Now you have probably been wondering why there hasn’t been an Ebelskiver post in a while. I know, I asked myself the same question…and if you’re interested in the other posts, please click here, and here and here. Remember that I have my dear friend Barb (from Profiteroles and Ponytails — she’s on a bit of a break, so busy!) to thank for that gorgeous cast iron Ebelskiver pan, so I can’t let it go unused.

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I’m getting much better at making perfectly spherical Ebelskivers.

Bacon, Feta, Kale and Onion Ebelskivers with a Yogurt a Dill Sauce

Makes about 17 Ebelskivers (I used 5 Ebelskivers for breakfast and froze the remainder for another time — guess who had 3)

Filling Ingredients:

  • 140 g onions
  • 60 g bacon (should have been 80!)
  • 60 g feta
  • 100 g kale (or mixed spinach and kale)
  • 1 tsp lemon zest
  • 1 tbsp EVOO

Filling Directions:

  1. Heat the EVOO and cook the bacon until crispy. Set aside. If there is more than one teaspoon of bacon grease left in the pan, remove excess (or not, it’s your arteries!). Cook the onions until soft and translucent, add the greens and wilt. Set aside to cool completely. In the meantime make the batter.

Basic Ebelskiver Batter Ingredients:

  • 1 1/2 cups all-purpose flour
  • 1 teaspoon sugar
  • 1/2 teaspoon baking powder
  • 2 large eggs, separated
  • 1 cup milk
  • 1 tbsp unsalted butter, melted and slightly cooled
  • 1/2 tsp salt

Directions:

  1. In a large bowl, whisk together the flour, sugar, baking powder and salt, set aside.
  2. In a small bowl, lightly whisk the egg yolk until thick and pale, then whisk in the milk and melted butter. Add the yolk mixture to the flour mixture and, using a wooden spoon, stir until well blended. The batter will be lumpy.
  3. In a clean bowl, using an electric mixer on high speed, beat the egg whites until stiff, but not dry, peaks form. Using a spatula, fold about one-third of the egg whites into the batter to lighten it, then fold in the rest just until no white streaks remain.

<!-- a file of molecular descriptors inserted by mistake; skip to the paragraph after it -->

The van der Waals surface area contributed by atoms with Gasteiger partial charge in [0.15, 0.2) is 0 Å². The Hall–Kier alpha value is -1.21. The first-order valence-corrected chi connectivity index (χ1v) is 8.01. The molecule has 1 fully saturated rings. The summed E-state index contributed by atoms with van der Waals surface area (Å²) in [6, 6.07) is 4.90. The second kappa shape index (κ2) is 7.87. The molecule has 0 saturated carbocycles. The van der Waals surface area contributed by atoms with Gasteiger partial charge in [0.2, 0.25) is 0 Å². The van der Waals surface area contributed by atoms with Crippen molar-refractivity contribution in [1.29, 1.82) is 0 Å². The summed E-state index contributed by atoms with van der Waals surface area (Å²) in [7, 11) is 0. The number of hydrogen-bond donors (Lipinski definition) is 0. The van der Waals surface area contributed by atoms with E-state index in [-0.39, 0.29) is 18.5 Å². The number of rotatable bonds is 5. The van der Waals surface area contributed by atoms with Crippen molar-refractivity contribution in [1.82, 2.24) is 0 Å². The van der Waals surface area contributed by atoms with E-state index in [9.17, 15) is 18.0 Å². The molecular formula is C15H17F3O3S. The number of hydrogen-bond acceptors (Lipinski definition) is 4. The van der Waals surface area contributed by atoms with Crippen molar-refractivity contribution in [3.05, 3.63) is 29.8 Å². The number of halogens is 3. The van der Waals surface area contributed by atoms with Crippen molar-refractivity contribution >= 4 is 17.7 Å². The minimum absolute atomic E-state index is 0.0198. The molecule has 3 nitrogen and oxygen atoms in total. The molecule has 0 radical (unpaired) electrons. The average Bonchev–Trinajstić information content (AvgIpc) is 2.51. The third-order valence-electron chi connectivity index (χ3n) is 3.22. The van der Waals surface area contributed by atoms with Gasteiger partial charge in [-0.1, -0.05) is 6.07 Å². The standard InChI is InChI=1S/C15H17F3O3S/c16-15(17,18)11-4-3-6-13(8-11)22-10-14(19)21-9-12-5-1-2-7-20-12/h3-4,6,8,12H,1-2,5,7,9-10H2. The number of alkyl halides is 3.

4. Fold the cooled wilted greens, onions, bacon and crumbled feta and mix thoroughly.

Ebelskiver cooking directions:

  1. Preheat oven to 325°F.
  2. Spray the ebelskiver pan with a good squirt of non-stick spray and place over medium heat. Add about 1/4 cup batter to each round as soon as the pan is quite hot. Maintain the heat at medium, you don’t want to burn the ebelskiver edges before the insides get a chance to cook.
  3. Cook until the bottoms of the pancakes are lightly browned and crisp, 3-5 minutes. Using a fork, gently push the ebelskiver until it entirely turns around in the pan and the uncooked portion is now facing the bottom.
  4. Transfer the finished spheres to a platter and finish baking in the oven while you repeat to finish the batter (about 15-20 minutes).

Yogurt Dill Sauce

Enough for two servings

Ingredients:

  • 1 cup non-fat yogurt, well stirred
  • 1 tsp butter
  • 1 tbsp flour
  • 2 tbsp dill

Directions:

  1. In a small sauce pan melt the butter and add the flour. Cook the flour but don’t brown it. Add the yogurt and stir.
  2. Remove from heat and stir in the dill.
  3. Serve warm over the Ebelskivers.
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I was surprised and thrilled that the feta stayed whole and did not melt into the batter, it was so tasty.

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We’re knee-deep in that frenzied holiday season when there are parties, unscheduled drop-ins and quick festive glasses of vino. I never like to drink on an empty stomach so I like to stock the freezer with hors d’œuvres that can be made up in bulk and pulled out in a pinch. One of my favourites is the Devil on Horseback or bacon wrapped dates that I first came across from a Tapa’s cookbook from a friend about 8 years ago and finally blogged about it here. I needed to stock up so when I recently saw naturally smoked bacon (low sodium) on sale at my grocer, I asked JT to pick me up a couple of packs so I had them in the fridge ready to be made into the little devils. Fast forward to my second food styling assisting job, I assisted for a breakfast sandwich and there was a lot of bacon. Probably close to a hundred pounds? OK, I may be exaggerating but there was a lot of bacon left over and I was kindly given some of it! So now I needed to figure out what to do with so much bacon and then it hit me, I knew exactly what that was!

I first came across Bacon Jam at Lorraine’s lovely blog Not Quite Nigella in 2009 and it’s been sitting in my data bank since. I usually don’t have an excess of bacon lying around so the bacon I was given from the job was very welcomed indeed. JT was ecstatic, like most men, he adores bacon. So I made bacon jam. I didn’t have everything Lorraine’s recipe required plus I needed something that I could leave all day to cook on its own, so I found good old Martha Stewart’s Slow Cooker Bacon Jam.